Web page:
The Boston Globe Newsletter: Arguable with Jeff Jacoby, October 16, 2017
A stamp for 'Stalin II' 

By Jeff Jacoby

Ireland’s postal service last week issued a commemorative stamp honoring Che Guevara on the 50th anniversary of his death. The 1-euro stamp features the famous portrait by Irish artist Jim Fitzpatrick, an image that has been emblazoned for decades on t-shirts, posters, hats, and jackets. A 2-euro postal card issued the same day also contains a quote from Guevara’s father, who was of Irish descent: “In my son’s veins flowed the blood of Irish rebels.”
Actually, in Che Guevara’s veins flowed the blood of a mass murderer and a sadistic terrorist. He was a fanatical zealot who celebrated the power of “unbending hatred” to turn a human being into “an effective, violent, selective, and cold-blooded killing machine.” He was Fidel Castro’s vicious henchman , a monster who helped usher in Cuban communism on a tidal wave of slaughter, a KGB-trained totalitarian who on occasion signed his letters “Stalin II.”
Like his idol, Che Guevara attached no value to innocent human lives. As chief prosecutor of the new Castro regime, he set about exterminating opponents and dissidents with fervor, to the shock of conscientious attorneys who had believed the revolutionary leaders’ rhetoric about justice and democracy. In a chilling, infuriating 2007 book, the Cuban-born journalist Humberto Fontova describes how idealistic members of the Castro government’s new legal team were ruthlessly told the facts of life:

“What’s the holdup, here?” Che Guevara barked at a commissioner, José Vilasuso, as he stormed into his office in La Cabana. Vilasuso, an honorable man, answered forthrightly that he was gathering and assembling evidence and attempting to determine guilt. Che set him straight. “Quit the dallying! Your job is a very simple one. Judicial evidence is an archaic and secondary bourgeois detail. This is a revolution! We execute from revolutionary conviction.” José Vilasuso quickly fled. 

Under the new order, Che emphasized, there was no room for human rights and due process of law. “To execute a man we don’t need proof of his guilt,” he declared. “We only need proof that it’s necessary to execute him.”

Of course Che was motivated by more than mere bloodlust. There was psychopathic cruelty as well.

One mother, Rosa Hernandez, recalls how she begged for a meeting with Che in order to try to save her 17-year-old son, who was condemned without trial to the firing squad. Guevara graciously complied. “Come right in, señora,” said Che as he opened the door to his office. “Have a seat.” Silently he listened to her sobs and pleas, then picked up the phone right in front of her. “Execute the Hernandez boy tonight,” Che barked.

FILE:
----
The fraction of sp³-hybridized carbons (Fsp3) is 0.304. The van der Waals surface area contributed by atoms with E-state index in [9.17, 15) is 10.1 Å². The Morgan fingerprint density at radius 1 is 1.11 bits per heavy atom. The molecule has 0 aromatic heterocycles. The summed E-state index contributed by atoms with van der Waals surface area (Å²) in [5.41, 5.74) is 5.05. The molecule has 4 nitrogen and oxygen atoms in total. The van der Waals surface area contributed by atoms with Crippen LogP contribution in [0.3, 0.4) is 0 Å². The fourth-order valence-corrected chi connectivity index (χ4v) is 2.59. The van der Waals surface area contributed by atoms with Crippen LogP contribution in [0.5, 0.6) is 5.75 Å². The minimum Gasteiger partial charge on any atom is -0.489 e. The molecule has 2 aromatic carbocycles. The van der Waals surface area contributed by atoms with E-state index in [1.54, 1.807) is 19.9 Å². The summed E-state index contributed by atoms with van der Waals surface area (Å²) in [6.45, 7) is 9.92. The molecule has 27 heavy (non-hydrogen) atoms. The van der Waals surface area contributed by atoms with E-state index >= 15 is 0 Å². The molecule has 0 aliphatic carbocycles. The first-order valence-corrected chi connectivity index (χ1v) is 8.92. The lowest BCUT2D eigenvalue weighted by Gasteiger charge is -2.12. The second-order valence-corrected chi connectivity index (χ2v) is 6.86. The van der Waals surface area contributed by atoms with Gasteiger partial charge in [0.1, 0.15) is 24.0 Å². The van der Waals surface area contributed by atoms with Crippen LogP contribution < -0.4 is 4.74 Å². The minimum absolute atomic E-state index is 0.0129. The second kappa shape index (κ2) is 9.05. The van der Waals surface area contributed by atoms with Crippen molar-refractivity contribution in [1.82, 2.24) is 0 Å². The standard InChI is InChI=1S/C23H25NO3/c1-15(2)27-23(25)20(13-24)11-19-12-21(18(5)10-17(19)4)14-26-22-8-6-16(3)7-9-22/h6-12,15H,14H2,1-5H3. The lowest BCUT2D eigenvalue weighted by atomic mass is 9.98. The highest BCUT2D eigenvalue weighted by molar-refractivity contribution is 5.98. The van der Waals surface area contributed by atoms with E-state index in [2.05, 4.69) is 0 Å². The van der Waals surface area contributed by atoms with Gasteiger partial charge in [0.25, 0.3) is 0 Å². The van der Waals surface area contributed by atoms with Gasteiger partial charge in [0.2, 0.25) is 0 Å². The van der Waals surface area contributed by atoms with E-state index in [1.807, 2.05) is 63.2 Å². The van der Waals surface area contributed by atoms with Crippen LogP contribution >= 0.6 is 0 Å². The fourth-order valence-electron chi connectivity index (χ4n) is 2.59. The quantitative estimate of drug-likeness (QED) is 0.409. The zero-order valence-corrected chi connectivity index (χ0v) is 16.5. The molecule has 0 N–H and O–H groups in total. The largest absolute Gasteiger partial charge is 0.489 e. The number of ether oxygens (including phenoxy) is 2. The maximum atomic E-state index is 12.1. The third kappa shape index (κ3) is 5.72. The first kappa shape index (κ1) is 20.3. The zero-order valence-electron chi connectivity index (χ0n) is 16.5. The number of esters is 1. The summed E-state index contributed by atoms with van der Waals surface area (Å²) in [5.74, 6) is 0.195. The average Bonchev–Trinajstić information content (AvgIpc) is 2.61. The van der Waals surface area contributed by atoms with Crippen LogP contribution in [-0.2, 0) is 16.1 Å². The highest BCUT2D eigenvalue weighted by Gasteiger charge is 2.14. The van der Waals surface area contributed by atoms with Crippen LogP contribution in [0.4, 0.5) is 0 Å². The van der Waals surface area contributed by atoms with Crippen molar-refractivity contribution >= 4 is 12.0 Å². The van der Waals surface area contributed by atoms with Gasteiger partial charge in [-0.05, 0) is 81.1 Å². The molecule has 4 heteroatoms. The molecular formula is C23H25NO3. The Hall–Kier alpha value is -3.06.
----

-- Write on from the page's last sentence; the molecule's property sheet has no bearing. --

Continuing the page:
But why should any of this matter to Ireland’s postal authorities? Che Guevara had Irish blood. That’s apparently enough to get him honored on an Irish postage stamp. Who, I wonder, will Dublin honor next? Lee Harvey Oswald? Timothy McVeigh? James “Whitey” Bulger? They had Irish blood too.
This isn’t the first time an Irish government has been keen to honor Castro’s evil sidekick. In 2012, city councilors in Galway proposed to erect a statue in Che Guevara’s honor. Eventually the plan was blocked, perhaps in part because of an impassioned plea by Carlos Eire, a distinguished professor of literature at Yale. He attempted to explain the truth about Che in terms any Irish patriot ought to understand, likening the depraved butcher to a figure from Irish history.
“To praise Che, one must overlook mountains of evidence concerning his crimes,” wrote Eire, who had fled Cuba as a child.

Everyone in Galway and Ireland should know this: Che has a lot in common with Oliver Cromwell.
Like Cromwell, Che proclaimed himself a liberator and felt justified in committing thousands of atrocities in a land other than his own, all in the name of a higher cause. Like Cromwell, Che stole everyone’s property too, for a sacred purpose.
As for reputation: Cromwell received plenty of good press and adulation from those on his side, just like Che.
To Cromwell’s admirers ­— and he had plenty who would eagerly build him monuments — the Irish people were inconsequential obstacles to a higher goal, or worse, despicable papist wretches who deserved no mercy.

At least one Irish politician is appalled by the new stamp. Neale Richmond, a Fine Gael senator, condemned the “terrible” decision to honor Che, “given his role as a barbaric interrogator, jailer, and executioner.” But the controversy has, if anything, boosted the stamp’s sales: The first run of 122,000 stamps sold out within days. Ireland’s postal service is gearing up to print more, as the blood of Che’s victims cries out from the ground.